Other Worlds: Visions of our Solar System opens at the Natural History Museum tomorrow and brings together 77 images of interstellar landscapes, from frozen dunes on Mars to lunar craters and volcanoes on Venus.
Photographs offer a look at geographical features as well as natural phenomena such as hurricanes, eclipses and dust storms: there’s an image of a typhoon forming over the Bay of Bengal and another of a specular reflection casting a warm golden glow over the Caribbean. There are also shots of thick storm clouds with flattened tops in the tropopause (the boundary between the troposphere and the stratesphere) over Senegal and Mali, and dense plumes of smoke caused by deforestation rising into the atmosphere above Mexico.
The show also emphasises the diversity of different landscapes in our solar system. Images of the moon show craters more than 100km wide, while Mars’ desert like-surface is littered with rocks. Some pictures aim to give a sense of scale – in one, Mercury is dwarfed by a fiery, glowing sun – while others show the beautiful colours and cloud patterns found on the surface of Saturn, Jupiter and Uranus.
Benson, an artist, photographer and film-maker, creates images using photographs taken by space probes and rovers on Mars and by astronauts on board the International Space Station.
After selecting data from NASA and the ESA’s public archives, he creates ‘mosaics’ of landscapes by stitching together individual frames, or colour composites using images shot through different filters. The raw data is usually black-and-white, with colours added in Photoshop.
“If you want a colour image of [unmanned spacecraft] Cassini orbiting Saturn, for example, you have to get at least two but preferably three black-and-white frames shot through different filters – red, green and blue, if you’re lucky – and then you can make a colour composite and play with that until you get it to look right,” he says.
“More frequently than not, though, you’ll get something like red, infrared and ultraviolet. …Then there’s the difficult and complicated task of trying to get the filters to work correctly. Sometimes you just can’t do it, so either you leave it as a black-and-white image … or you move on and look for other data sets that will work,” he adds.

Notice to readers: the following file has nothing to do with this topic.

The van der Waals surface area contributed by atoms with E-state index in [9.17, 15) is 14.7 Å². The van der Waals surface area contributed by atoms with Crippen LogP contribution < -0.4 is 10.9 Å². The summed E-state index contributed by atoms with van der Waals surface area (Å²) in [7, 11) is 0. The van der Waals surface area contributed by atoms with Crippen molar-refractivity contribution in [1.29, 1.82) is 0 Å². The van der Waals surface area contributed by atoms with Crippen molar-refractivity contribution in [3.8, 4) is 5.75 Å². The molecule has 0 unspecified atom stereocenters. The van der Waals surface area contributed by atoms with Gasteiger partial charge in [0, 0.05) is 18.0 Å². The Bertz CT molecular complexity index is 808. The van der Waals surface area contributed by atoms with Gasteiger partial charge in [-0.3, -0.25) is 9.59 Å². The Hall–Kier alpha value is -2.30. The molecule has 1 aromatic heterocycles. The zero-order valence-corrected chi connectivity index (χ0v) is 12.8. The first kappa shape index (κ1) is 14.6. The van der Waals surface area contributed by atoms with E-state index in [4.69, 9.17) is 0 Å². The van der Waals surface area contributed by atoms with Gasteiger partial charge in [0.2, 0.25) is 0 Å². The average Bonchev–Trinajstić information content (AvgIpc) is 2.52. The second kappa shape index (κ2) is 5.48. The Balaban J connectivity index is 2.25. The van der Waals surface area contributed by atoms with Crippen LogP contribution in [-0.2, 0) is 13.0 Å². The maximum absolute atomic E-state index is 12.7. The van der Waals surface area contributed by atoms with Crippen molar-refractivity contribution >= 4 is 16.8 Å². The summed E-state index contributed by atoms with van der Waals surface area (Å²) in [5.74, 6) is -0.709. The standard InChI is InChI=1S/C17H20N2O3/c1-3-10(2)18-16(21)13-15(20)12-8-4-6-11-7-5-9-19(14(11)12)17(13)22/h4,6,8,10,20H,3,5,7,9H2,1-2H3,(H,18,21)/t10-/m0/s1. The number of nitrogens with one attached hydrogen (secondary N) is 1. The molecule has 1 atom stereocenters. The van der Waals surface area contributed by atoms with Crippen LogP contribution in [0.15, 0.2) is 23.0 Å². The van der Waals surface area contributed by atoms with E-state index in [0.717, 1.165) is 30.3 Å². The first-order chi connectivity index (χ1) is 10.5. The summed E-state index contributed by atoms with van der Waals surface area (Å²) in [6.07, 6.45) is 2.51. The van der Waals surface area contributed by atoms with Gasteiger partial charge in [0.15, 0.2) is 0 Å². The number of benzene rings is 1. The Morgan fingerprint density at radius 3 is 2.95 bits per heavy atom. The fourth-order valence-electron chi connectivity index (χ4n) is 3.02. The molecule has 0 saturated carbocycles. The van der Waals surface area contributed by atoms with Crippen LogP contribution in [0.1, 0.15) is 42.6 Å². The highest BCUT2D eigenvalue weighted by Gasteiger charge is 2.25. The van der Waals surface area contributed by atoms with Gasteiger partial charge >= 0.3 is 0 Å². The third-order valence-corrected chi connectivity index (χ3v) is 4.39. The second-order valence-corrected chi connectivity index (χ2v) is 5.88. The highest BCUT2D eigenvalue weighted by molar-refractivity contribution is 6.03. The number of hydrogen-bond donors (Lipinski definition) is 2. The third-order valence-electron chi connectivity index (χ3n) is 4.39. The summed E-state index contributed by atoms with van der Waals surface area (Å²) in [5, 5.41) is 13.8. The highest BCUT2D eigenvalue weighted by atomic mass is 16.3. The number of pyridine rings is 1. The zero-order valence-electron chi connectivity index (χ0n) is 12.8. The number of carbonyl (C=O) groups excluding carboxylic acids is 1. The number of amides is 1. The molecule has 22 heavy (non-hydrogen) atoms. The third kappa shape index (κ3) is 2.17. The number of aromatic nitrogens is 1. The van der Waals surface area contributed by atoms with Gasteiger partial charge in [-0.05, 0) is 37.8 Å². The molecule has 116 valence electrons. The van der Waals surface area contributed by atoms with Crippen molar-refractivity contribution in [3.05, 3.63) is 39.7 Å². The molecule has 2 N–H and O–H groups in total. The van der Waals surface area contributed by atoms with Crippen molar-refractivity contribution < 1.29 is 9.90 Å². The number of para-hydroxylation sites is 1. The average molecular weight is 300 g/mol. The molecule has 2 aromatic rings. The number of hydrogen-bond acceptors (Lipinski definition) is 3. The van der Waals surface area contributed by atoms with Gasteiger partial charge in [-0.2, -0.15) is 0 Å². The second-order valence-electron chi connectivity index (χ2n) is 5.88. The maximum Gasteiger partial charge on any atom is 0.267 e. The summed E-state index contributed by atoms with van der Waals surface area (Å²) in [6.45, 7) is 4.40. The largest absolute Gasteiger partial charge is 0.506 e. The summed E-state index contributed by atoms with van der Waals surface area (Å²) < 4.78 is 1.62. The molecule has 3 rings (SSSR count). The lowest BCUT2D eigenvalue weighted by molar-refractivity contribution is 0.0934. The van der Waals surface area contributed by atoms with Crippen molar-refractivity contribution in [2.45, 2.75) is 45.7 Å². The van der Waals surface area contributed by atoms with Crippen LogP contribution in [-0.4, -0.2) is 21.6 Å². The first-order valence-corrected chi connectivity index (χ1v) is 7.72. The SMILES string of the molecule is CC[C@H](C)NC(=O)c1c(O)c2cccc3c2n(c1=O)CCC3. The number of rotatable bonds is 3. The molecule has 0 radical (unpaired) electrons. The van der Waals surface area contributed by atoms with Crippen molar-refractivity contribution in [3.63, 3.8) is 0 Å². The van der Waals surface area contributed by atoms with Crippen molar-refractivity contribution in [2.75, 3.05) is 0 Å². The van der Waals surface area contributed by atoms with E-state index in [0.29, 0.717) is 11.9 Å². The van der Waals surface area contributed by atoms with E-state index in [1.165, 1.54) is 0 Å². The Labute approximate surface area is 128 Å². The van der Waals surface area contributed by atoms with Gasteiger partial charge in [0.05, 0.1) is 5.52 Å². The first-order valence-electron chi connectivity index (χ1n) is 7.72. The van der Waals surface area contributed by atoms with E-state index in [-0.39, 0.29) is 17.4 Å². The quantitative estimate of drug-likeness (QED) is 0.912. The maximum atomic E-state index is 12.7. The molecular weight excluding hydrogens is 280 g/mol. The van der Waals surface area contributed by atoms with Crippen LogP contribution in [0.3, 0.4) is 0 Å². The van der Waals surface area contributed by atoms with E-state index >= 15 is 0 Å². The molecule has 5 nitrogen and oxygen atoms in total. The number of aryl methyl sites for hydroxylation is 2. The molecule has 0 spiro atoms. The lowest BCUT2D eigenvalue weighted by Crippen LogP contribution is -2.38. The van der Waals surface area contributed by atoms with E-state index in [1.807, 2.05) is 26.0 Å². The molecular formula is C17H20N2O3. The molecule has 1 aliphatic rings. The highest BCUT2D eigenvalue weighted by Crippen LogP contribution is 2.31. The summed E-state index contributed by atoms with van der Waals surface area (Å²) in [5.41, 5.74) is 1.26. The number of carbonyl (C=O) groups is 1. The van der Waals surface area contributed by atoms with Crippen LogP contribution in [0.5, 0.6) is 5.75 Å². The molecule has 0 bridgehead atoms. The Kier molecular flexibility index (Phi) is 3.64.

When adding colour, Benson says he tries to remain as true to life as possible. Some shades appear a little more saturated than they would in real life but the end result is always largely accurate. “I use your standard darkroom techniques – though now it’s in Photoshop – to make the images work as fine art prints, but I don’t go beyond a certain subjective level where I falsify things,” he says. “I think that’s important with this type of work because we haven’t experienced any of these places ourselves, and they are beyond the realm of direct human experience – we still have to send probes or rovers to see them – so I’m trying to convey what they might look like if we could go there.”
Alongside brightly coloured photographs of Earth, Mars and the Sun are some stunning radar images of Venus. The detailed black-and-white shots look almost like pencil drawings and show a surface marked with craters and volcanoes. They were gathered during the US Magellan mission in the 1990s, when a spacecraft was sent to orbit the planet from above and map its surface, producing images around 10 times clearer than those gathered on previous Soviet missions. (Data also provided new evidence about Venus’ age and showed geographical features such as lava channels measuring several thousand kilometres).